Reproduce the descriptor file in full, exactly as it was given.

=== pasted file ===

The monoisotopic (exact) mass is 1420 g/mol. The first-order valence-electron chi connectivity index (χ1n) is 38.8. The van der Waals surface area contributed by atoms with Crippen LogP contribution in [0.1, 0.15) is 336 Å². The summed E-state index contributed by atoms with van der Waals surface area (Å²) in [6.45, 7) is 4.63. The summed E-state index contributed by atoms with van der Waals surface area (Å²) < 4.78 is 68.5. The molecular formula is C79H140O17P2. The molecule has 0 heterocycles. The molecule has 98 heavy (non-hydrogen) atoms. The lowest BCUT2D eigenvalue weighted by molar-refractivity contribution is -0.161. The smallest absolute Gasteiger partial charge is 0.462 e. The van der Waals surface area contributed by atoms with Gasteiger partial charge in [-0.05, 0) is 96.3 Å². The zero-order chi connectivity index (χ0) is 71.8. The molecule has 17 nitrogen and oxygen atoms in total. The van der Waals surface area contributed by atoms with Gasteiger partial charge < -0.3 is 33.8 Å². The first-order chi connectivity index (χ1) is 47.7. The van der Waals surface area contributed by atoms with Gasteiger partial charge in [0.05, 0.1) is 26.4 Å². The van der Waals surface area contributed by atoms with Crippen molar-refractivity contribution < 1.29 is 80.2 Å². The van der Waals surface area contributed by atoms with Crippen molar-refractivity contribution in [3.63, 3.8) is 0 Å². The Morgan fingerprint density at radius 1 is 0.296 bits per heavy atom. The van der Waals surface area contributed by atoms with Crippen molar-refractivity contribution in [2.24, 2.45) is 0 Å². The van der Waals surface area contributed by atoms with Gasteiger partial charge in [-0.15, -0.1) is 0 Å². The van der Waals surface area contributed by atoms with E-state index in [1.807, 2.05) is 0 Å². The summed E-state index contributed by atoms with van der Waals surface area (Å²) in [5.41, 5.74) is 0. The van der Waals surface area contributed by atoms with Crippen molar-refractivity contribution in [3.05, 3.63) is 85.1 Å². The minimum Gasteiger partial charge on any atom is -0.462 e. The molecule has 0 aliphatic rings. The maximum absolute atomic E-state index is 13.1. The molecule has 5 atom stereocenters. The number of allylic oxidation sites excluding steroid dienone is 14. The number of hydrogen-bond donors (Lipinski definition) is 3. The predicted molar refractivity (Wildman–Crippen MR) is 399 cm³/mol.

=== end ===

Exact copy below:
The monoisotopic (exact) mass is 1420 g/mol. The first-order valence-electron chi connectivity index (χ1n) is 38.8. The van der Waals surface area contributed by atoms with Crippen LogP contribution in [0.1, 0.15) is 336 Å². The summed E-state index contributed by atoms with van der Waals surface area (Å²) in [6.45, 7) is 4.63. The summed E-state index contributed by atoms with van der Waals surface area (Å²) < 4.78 is 68.5. The molecular formula is C79H140O17P2. The molecule has 0 heterocycles. The molecule has 98 heavy (non-hydrogen) atoms. The lowest BCUT2D eigenvalue weighted by molar-refractivity contribution is -0.161. The smallest absolute Gasteiger partial charge is 0.462 e. The van der Waals surface area contributed by atoms with Gasteiger partial charge in [-0.05, 0) is 96.3 Å². The zero-order chi connectivity index (χ0) is 71.8. The molecule has 17 nitrogen and oxygen atoms in total. The van der Waals surface area contributed by atoms with Gasteiger partial charge < -0.3 is 33.8 Å². The first-order chi connectivity index (χ1) is 47.7. The van der Waals surface area contributed by atoms with Gasteiger partial charge in [0.05, 0.1) is 26.4 Å². The van der Waals surface area contributed by atoms with Crippen molar-refractivity contribution < 1.29 is 80.2 Å². The van der Waals surface area contributed by atoms with Crippen molar-refractivity contribution in [3.63, 3.8) is 0 Å². The Morgan fingerprint density at radius 1 is 0.296 bits per heavy atom. The van der Waals surface area contributed by atoms with Crippen molar-refractivity contribution in [2.24, 2.45) is 0 Å². The van der Waals surface area contributed by atoms with Gasteiger partial charge in [-0.15, -0.1) is 0 Å². The van der Waals surface area contributed by atoms with E-state index in [1.807, 2.05) is 0 Å². The summed E-state index contributed by atoms with van der Waals surface area (Å²) in [5.41, 5.74) is 0. The van der Waals surface area contributed by atoms with Crippen molar-refractivity contribution in [3.05, 3.63) is 85.1 Å². The minimum Gasteiger partial charge on any atom is -0.462 e. The molecule has 0 aliphatic rings. The maximum absolute atomic E-state index is 13.1. The molecule has 5 atom stereocenters. The number of allylic oxidation sites excluding steroid dienone is 14. The number of hydrogen-bond donors (Lipinski definition) is 3. The predicted molar refractivity (Wildman–Crippen MR) is 399 cm³/mol.